Rather than proceed with a jury trial during an enormous spike of COVID-19 cases in Teton County, 9th District Court Judge Timothy Day pushed Michael Lynch’s criminal trial to spring.
Lynch’s trial was supposed to start Nov. 2 and last two weeks, but it now is tentatively scheduled for May, according to Day’s order.
Lynch, through his attorney Elisabeth Trefonas, objected to having his trial during the pandemic, arguing it could impact his right to a fair trial.
But that’s not why Day continued the trial.
“The length of this trial is two weeks, and it includes two additional recesses,” Day wrote. “The length of trial and its additional recesses extends the periods that jurors are assembled together and also extends the opportunities for jurors to be exposed to the virus outside the courtroom.”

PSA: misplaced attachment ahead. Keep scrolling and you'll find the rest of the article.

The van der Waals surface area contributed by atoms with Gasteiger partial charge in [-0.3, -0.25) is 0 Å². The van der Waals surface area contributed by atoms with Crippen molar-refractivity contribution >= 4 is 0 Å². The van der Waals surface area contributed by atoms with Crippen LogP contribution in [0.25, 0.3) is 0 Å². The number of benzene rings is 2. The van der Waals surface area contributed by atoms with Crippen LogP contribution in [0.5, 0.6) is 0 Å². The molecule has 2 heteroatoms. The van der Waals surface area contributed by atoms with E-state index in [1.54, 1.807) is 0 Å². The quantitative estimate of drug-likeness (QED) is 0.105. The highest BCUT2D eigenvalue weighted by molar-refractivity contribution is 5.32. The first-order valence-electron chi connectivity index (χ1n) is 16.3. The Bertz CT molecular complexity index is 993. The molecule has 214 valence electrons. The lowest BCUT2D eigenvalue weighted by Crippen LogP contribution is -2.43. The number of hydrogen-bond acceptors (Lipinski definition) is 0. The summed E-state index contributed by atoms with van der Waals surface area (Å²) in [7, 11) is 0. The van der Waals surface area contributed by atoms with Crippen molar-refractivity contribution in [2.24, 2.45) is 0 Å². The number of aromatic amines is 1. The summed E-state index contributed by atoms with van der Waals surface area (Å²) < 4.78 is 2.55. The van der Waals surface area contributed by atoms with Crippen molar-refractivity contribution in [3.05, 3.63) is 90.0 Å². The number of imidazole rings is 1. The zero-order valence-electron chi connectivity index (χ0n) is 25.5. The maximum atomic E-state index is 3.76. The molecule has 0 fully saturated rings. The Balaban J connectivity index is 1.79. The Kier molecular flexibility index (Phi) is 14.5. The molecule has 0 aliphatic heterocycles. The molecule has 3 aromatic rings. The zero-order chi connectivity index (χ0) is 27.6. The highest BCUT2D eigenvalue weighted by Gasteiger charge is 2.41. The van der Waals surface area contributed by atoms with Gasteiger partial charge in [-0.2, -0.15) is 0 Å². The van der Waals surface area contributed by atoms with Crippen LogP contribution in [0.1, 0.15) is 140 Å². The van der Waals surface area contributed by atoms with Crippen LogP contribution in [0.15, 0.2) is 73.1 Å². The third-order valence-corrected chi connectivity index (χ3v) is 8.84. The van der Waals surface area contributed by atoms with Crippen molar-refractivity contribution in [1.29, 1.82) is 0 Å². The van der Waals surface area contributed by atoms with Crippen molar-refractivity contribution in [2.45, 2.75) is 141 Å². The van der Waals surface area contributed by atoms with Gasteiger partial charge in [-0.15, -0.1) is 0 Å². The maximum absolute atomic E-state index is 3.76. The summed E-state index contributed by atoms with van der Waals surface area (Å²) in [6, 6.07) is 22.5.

Lynch faces various charges of burglary, theft, forgery and domestic battery. He is awaiting trial at his mother’s house in Colorado and waived his right to a speedy trial. The state, represented by Chief Deputy Prosecutor Clark Allan, did not object to a continuation.
Day said spring might bring different conditions based on the availability and distribution of a COVID-19 vaccine. But if not, the court has a trial plan that has been approved by public health officials and the Wyoming Supreme Court.
“The court finds and concludes it is prudent to err on the side of caution and to continue trial,” Day wrote. But he added, “It is possible that the parties and defendant may need to proceed under similar circumstances in the future.”